A little friendly competition on the sales floor can be great for motivating sales, boosting numbers, and helping the day pass quickly – but sometimes things can get out of hand, and knowing how to resolve conflict is essential in these circumstances. Sales is a tricky game – having grit is essential to the profession. You’re getting constant rejection, and closing deals rarely comes easy. Having healthy outlets for frustration is a hallmark of a healthy workplace.
At Acquirent, we use a variety of methods to keep our sales team happy and eager to make sales. Below, find a few examples of how we do just that.
What Causes Conflict?
Conflict emerges for a variety of reasons, but there is typically a pattern that defines it. In the office, it is typically driven by differences of opinion, work related stress, or lack of team cohesion. While mediation may be necessary when conflict emerges, it is best to head off conflict as soon as the symptoms appear. We have found that the best means of avoiding conflict is to build a healthy work environment. By creating structures designed to address the needs of employees, they will be happy to work with you.
Resolve Conflict Through Mentorship
Good communication is essential to any healthy relationship. Whether you’re fresh to the world of sales or a seasoned professional, having a network for communication means answering questions, quelling frustrations, and resolving issues before they build up and explode. We utilize a mentorship program in which each member of our sales team is assigned a senior sales team member. They go out to breakfast at least once a month. This helps encourage professional development, and is very helpful for our onboarding process.
Companies without mentorship programs open themselves up to certain hazards. If certain issues are not addressed through communication, employees might look for new job opportunities rather than solve the issues happening at your company. Mentorship encourages growth, opportunity, and a healthy outlet. The best way to resolve a conflict is by ensuring it doesn’t happen. Giving employees a space to discuss their work helps stave off negative feelings.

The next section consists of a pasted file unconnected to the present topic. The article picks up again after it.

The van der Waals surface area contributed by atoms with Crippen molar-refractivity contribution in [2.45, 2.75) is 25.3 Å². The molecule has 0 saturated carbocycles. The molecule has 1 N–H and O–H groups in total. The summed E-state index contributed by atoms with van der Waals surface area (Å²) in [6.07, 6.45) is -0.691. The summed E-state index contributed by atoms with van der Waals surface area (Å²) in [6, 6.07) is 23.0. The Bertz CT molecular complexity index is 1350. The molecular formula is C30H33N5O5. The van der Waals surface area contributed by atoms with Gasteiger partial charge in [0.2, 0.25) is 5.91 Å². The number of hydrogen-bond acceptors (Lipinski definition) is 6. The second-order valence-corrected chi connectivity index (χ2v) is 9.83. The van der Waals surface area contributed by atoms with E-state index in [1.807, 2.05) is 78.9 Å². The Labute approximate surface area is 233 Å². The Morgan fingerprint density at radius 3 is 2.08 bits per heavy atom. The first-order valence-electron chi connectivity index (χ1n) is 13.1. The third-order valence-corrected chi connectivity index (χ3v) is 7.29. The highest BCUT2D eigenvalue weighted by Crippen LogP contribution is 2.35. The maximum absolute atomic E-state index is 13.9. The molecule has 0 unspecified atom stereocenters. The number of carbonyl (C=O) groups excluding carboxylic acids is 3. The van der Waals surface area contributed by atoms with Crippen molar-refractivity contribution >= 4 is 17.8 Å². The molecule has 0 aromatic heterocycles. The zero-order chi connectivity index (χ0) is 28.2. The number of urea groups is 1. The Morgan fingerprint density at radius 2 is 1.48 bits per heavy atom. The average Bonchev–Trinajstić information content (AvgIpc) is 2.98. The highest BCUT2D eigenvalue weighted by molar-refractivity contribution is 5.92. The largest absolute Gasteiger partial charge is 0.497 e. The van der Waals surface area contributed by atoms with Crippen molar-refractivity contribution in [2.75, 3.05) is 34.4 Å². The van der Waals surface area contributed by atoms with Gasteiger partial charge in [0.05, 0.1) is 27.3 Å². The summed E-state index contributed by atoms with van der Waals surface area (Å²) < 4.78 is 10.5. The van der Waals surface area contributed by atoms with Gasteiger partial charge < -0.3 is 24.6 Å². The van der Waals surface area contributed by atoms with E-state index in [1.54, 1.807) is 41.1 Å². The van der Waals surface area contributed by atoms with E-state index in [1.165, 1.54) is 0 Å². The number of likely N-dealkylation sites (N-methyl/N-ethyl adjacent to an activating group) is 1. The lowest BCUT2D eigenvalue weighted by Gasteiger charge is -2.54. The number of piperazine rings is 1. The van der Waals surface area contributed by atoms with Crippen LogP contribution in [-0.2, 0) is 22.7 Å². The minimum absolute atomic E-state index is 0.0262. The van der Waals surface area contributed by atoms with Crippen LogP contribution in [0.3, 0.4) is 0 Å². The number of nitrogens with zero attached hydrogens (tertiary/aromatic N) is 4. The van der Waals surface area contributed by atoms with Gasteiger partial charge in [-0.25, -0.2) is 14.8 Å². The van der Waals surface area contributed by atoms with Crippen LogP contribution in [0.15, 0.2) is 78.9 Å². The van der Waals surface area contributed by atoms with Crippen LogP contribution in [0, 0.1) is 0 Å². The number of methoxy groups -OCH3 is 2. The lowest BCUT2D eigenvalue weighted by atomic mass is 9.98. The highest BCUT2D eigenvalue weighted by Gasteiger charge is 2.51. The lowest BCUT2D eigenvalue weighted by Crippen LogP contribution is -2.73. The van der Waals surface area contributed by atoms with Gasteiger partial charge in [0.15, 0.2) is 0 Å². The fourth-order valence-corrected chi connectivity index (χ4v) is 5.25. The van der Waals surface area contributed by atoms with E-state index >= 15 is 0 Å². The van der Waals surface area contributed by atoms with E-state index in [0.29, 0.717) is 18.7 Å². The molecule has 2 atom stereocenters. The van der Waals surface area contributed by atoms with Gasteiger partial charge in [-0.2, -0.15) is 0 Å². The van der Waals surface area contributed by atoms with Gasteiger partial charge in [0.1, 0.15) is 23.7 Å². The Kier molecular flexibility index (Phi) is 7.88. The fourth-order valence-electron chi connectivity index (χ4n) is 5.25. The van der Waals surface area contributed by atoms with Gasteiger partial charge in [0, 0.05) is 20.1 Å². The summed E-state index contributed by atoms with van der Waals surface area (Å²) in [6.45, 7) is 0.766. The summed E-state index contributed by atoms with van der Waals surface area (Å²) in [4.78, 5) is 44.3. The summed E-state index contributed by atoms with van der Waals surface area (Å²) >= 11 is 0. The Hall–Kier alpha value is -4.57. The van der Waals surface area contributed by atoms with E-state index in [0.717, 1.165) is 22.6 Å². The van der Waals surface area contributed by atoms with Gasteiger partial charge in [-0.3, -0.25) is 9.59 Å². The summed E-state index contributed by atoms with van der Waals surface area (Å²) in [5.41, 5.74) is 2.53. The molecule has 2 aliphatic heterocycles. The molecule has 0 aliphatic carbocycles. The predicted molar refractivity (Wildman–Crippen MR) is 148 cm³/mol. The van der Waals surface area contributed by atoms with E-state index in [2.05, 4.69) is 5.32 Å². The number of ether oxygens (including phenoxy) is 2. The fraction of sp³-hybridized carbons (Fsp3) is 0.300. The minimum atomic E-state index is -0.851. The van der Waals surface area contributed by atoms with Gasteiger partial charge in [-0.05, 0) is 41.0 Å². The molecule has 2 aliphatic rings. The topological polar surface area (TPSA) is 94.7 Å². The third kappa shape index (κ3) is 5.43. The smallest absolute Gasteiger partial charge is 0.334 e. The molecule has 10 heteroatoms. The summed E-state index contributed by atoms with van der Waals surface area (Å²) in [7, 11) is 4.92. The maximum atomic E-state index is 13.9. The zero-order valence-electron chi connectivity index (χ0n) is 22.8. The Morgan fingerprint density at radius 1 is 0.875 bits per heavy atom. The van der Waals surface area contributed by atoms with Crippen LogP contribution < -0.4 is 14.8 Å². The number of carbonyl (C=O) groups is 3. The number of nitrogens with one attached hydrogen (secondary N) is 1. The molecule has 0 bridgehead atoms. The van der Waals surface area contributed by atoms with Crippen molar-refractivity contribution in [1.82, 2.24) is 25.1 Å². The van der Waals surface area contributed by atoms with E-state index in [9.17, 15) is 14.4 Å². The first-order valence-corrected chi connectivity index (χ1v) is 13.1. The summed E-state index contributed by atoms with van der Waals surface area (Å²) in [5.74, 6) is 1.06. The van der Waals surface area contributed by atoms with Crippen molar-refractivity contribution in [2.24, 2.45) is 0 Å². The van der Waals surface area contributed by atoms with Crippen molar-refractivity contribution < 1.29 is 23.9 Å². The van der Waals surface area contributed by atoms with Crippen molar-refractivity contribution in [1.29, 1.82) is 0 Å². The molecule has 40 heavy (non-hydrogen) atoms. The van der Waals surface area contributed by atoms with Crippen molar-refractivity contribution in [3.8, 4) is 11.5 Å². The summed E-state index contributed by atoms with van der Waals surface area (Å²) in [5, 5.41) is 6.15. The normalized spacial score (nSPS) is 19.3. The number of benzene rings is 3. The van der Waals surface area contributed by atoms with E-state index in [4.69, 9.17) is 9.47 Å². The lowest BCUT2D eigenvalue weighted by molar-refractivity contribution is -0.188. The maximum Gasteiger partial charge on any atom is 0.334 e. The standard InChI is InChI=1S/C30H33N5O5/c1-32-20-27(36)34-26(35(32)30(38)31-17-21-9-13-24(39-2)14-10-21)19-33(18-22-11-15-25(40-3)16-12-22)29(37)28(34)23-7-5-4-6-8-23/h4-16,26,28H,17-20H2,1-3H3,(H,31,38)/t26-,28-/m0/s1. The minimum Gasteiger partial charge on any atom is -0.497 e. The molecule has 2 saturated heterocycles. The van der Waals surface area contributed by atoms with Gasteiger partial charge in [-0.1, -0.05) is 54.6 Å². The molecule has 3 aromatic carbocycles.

Hosting Call Reviews and One-on-Ones
Acquirent uses a variety of methods to touch base on the calls we are making. This holds a variety of benefits. Our one-on-ones are biweekly touches between our managers and our employees. While this acts as quality control, it also exists as a space of open communication. It ensures that all the needs of our employees are taken care of, while also helping develop those employees. Along with our mentorship, it allows open channels of communication through different levels of the company.
Our call reviews are particularly useful for team building. By playing over calls that we have made, our teams are able to collaborate and rethink our strategy. It builds a sense of comradery and continuous improvement. How would you respond to this situation? Aside from these call reviews, we also host presentations that are given to the rest of the team. Lectures coming from other team members, rather than management, allows meaningful discussion.
Whether it is the world of outsourced sales, customer service, or any other field, communication matters. Allowing your employees to express their frustrations means problems won’t arise later. By having team events both within the office and outside of it, it also allows friendly channels of communication to open between coworkers.
Encourage Friendly Competition to Resolve Conflict
In outsourced sales, starting up an account and working out the bugs can be a tricky process. It is frustrating, requiring insight and thoughtfulness. Instead of building frustration, gamifying these calls will allow for your team to stay motivated. It allows employees to focus on the calls that they are making and develop comradery through healthy competition.
This is to be contrasted through unhealthy competition. Consider the movie Glengarry Glen Ross, in which employees fight tooth and nail for their jobs. While this might produce results in the short term, it also creates a massive amount of office tension. Instead, use healthy rewards systems. In our office, we often use incentives like small cash prizes, early dismissals, summer hours, and a yearly company trip to incentivize best employee behavior.
When conflict emerges in your company, it will most likely be referred to human resources. As a member of a company, however, you hold the power to help prevent conflict. Making a workplace happy is as simple as the decision to allow open lines of communication between employees.